“But this one thing I do.”—Ph1l. 3:13
MINE be the Pauline oblivion of the past. It is well to forget the things which are behind. If I remember too vividly former failures, the recollection will depress my soul and hamper my movements. If I remember too often former attainments, I shall grow contented and make no further progress. There is a tyranny of success as hurtful as the tyranny of defeat. And if I remember too constantly the modes of my religion hitherto, I shall look simply for a repetition of old experiences, instead of desiring fresh gifts. Yes, let me forget.
And mine be the Pauline aspiration towards the future. Like the runner in the chariot race, I should stretch forward to the things which are before. In front of me lie a fuller holiness, a larger likeness to Christ, a deeper humility, a more wide-reaching usefulness, the victory over death, the abundant entrance, the glory yet to be revealed. These things I must seek with the intensity which the man of the world carries into his business, the scholar into his studies, the explorer into his journeys and toils.
And mine be the Pauline endeavour in the present. Always let me be pressing toward the mark for the prize. Some sin I ought to put off every day ; some grace of the new nature I ought to put on. I must open my soul more absolutely to the Holy Ghost. Each hour must bring its work and its battle, its duty to be done, its prize to be gained. “Who would fail for a pause too early?” Ah, life is too solemn, too momentous, too earnest.
By forgetfulness, by expectation, by effort, I grow, I make progress in the pilgrim march, I climb nearer and nearer the summits of God’s snow-white Alps of purity.
THE HEART OF THE ETERNAL
“God is Love.” –1John 4:5
IT is a little flower which I pluck from the garden of St. John’s letter—this fragrant definition of God. Yet it suggests mysteries and miracles for which my intellect has no solution.
For it carries me away into the dateless years of eternity. Always Love has been God’s name ; always Love has summarised and crowned God’s nature. Deep in His heart it lay through these far-off years. But, even then, it cared for me, and foresaw my loss and bitterness and unrest and death. Long before my world was made, God, who is Love, was busy devising my salvation.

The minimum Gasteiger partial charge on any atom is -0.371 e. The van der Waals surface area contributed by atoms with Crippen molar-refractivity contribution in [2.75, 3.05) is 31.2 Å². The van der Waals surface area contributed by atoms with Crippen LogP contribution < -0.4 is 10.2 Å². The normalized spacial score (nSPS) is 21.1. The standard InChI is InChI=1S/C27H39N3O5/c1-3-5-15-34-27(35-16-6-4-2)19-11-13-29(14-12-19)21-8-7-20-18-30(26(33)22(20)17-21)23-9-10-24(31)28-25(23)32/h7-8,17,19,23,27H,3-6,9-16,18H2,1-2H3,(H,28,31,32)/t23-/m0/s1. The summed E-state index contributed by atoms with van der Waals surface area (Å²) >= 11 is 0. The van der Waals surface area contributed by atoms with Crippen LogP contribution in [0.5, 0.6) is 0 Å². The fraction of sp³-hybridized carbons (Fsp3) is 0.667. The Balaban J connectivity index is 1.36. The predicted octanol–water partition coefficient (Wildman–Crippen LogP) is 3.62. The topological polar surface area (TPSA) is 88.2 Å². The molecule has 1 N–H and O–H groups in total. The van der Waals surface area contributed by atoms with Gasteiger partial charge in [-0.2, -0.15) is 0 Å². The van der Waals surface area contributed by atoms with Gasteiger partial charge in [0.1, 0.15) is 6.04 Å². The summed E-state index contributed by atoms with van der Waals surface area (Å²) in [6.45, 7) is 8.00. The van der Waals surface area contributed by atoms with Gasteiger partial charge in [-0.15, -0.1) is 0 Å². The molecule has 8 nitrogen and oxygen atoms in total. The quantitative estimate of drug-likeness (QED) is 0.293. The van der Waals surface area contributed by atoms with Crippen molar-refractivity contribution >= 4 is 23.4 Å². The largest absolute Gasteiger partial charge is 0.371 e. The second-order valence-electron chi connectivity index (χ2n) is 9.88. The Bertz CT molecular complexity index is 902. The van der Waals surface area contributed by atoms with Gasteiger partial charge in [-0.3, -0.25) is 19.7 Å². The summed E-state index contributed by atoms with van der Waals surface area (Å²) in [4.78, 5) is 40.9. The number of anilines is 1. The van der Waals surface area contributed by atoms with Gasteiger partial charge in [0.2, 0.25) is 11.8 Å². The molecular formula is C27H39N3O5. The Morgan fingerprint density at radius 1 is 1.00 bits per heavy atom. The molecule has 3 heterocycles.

I look again at St. John’s rose-blossom, and I see a Cross on the Hill of Reproach. Love could not remain pent up in the breast of God. It must have egress and escape. It broke the confining barriers. The God of love, Plato said with unconscious prophecy, would be found one day lying on the city streets, shoeless, penniless, homeless. It is true of my God. He gave Himself for me. He became, in this apostle’s phrase, the Propitiation for my sins.
Again I lift St. John’s flower, and it awakens in me a glowing hope for myself. There is none so prevalent and powerful as this God of love. I welcome Him; and my heart is transfigured, my life is sublimed. I am changed into His image. I carry His superscription. I dwell myself in love. It becomes my atmosphere and my universe.
God is Love—Love indwelling, Love outflowing and suffering, Love melting and conquering and making all things new.
A PLEASANT SERIOUSNESS
“Be thou in the fear of the Lord all the day long.”—Prov. xxiii. 17.
The fear of the Lord—it is a grand and significant Old Testament word. It depicts a state of mind and heart which might well be more manifest to-day, and which I must seek to cherish and foster within my own soul.
It is fear felt towards the Lord. Do I think, as much and as deeply as I should, of His dazzling and worshipful attributes? His justice cannot be tarnished. His holiness is without flaw. Before the splendour and awfulness of His majesty the angels veil their faces with their wings ; cherubim who know and seraphim who burn feel themselves unworthy as they stand adoring about His throne. He is a most pure Spirit, the old Confession says. His is the sevenfold radiance of divinity. Ah, He merits my reverence and my fear.
But it is also fear felt by the Lord. Many a year after Hebrew psalmists and prophets and sages had finished their course and borne their testimony, God lived and moved, laboured and wept and died, among men—God in the person of my Saviour Jesus Christ. And, when He was here, He knew well this sober and seemly grace. He was heard, the New Testament tells me, for His eulabeia—His godly fear. In my culture and habitual exercise of fear, I am in the best company. I hold fellowship with my Redeemer and my King.
So salutary a fear will deter me from sin. It will deepen my watchfulness and my holiness. It will increase my diligence. It will enable me, always and everywhere, to practise the presence of God. In many directions, at countless times, it will benefit my life. I should cultivate it more. There are shadows more to be desired than all the brilliance of the garish day.